Leaving the Flock and Becoming Feral

A feral animal is defined as one living in the wild but descended from domesticated individuals. Wikipedia says, “as with an introduced species, the introduction of feral animals or plants to non-native regions may disrupt ecosystems and has, in some cases, contributed to extinction of indigenous species.” Perhaps no other single sentence showcases the idea behind wild/STRONG than this.

 Being Feral is about leaving the flock behind - trading in safety and comfort for freedom.

Being Feral is about leaving the flock behind - trading in safety and comfort for freedom.

We are, for the most part, raised in domesticated settings, taught that there are certain rules to live by, a path set out for us that we should follow. This path is defined by society, by those that seek to create consumers, not individuals. This path is a one-way trip to boredom – a life that will be looked back on from a hospital bed with nothing but regret and mourning – a stark realization that you did nothing, you were nothing and you died as nothing. I am here to tell you there is another path – a path that disrupts, and if done right, can “contribute to [the] extinction of indigenous species.”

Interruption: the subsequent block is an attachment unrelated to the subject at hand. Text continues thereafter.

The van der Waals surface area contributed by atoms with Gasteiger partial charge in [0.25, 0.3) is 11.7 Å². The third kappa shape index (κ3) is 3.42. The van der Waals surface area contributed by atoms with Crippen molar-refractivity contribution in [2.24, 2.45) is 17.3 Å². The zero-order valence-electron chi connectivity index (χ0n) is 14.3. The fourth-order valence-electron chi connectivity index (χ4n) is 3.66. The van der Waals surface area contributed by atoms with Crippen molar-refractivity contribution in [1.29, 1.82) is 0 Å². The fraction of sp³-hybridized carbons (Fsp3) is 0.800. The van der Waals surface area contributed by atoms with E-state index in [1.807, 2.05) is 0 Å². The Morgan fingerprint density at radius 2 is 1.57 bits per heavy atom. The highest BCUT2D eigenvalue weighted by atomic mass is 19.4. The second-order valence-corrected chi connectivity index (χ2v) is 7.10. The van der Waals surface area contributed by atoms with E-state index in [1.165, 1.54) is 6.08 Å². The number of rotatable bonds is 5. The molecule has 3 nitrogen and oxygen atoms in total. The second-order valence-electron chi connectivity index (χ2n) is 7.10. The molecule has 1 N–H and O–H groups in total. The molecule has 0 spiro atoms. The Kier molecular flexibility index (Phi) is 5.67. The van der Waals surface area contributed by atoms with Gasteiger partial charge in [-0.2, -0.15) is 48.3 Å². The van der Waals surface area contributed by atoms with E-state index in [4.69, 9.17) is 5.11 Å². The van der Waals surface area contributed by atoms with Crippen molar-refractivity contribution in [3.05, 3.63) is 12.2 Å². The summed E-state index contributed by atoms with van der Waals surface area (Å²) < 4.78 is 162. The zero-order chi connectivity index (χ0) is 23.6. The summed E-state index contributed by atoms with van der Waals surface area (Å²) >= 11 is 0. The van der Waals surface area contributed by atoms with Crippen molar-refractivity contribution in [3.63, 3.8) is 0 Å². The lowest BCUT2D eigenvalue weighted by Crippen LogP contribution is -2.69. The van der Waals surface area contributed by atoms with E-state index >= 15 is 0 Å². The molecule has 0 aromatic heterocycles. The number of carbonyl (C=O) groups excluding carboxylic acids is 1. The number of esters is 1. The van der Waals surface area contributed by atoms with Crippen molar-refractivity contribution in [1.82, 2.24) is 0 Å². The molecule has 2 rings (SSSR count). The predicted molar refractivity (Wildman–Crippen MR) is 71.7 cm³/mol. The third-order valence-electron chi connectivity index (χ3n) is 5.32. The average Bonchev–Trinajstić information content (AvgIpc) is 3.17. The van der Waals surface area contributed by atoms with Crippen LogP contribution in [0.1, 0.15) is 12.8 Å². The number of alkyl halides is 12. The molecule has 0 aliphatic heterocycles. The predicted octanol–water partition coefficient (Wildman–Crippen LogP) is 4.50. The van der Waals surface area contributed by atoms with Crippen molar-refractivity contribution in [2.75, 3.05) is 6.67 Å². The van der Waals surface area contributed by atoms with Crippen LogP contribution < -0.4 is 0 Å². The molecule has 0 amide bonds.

The indigenous species we seek to render extinct are the weak, domesticated sheep – feeding 24 hours a day from teet of the shepherds guiding their mindless wanderings. As long as you continue to feed – to consume – you’ll be kept safe. The wild/STRONG are the wolves – the feral predators, once domesticated -  that now have chosen a different life - to hunt for their food on the outskirts of this flock, in the dark corners of the valleys – refusing the hand-outs and illusions of safety and comfort offered to the sheep. This way of life has more risk – with that risk comes a reward that cannot be attained in the flock – freedom. Freedom to live life the way you want – no fear of social rebuke, no “choosing” between two similar options forced on you by someone else.

 You are different. Your mere presence should be disruptive to any social setting.

You are different. Your mere presence should be disruptive to any social setting.

We are raised to be domesticated consumers – sheep raised from infancy to become a member of the flock. The indoctrination and domestication begins as early as you are old enough to remember – play by the rules, share your toys, go to school, get your degree, get a job, pay your taxes, get married, have kids, two weeks of vacation a year, own the right things, say the right things, retire and die. Be part of the flock. Anything that would dissuade you from fulfilling this predetermined role, is shunned by society, mocked by your peers and made difficult by those in charge. Do not allow your thirst for something different to be quenched by a group who wants you “in your place.”